Sun Microsystems has revealed that it secretly signed a deal to license SCO Group's Unix intellectual property in February, before Microsoft made a similar announcement in May.
The deal expanded one that Sun, a leading Unix server vendor, signed in 1994 to use Unix in the Solaris OS.
As part of the deal, Sun may also buy 210,000 US$1.83 shares of SCO stock and use Unix System V Release 4 software in its device driver software components for Solaris. SCO is currently pushing its Unix intellectual property rights hard, hitting headlines this year for its $US3 billion lawsuit against IBM, which it alleges has violated its Unix contracts.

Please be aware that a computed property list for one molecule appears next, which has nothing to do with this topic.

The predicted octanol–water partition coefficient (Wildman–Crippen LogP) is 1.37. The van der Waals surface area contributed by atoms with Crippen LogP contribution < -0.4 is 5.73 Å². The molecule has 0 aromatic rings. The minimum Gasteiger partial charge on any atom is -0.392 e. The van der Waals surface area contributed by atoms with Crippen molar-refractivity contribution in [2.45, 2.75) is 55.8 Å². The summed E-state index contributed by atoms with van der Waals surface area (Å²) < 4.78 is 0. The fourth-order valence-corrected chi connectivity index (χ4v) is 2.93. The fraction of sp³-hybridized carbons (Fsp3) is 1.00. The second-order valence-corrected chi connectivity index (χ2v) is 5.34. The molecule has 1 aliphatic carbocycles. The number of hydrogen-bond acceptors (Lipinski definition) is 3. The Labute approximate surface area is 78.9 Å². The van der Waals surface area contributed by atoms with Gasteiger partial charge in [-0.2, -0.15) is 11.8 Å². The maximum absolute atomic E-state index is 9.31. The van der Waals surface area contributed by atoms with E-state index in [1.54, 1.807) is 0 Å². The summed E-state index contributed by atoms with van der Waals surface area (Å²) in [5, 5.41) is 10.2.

SCO has also garnered plenty of publicity for a public letter it wrote warning users of Linux - which incorporates code originally based on Unix - they may be in breach of intellectual property laws.
Sun in March decided to partner with other Linux vendors instead of basing its Linux products on Sun's own OS. SCO said in May that its Unix license deals had earned the company $US8.3 million in the quarter to 30 April. The company said the Sun and Microsoft licenses are expected to bring the earnings to US$13.3 million by year-end.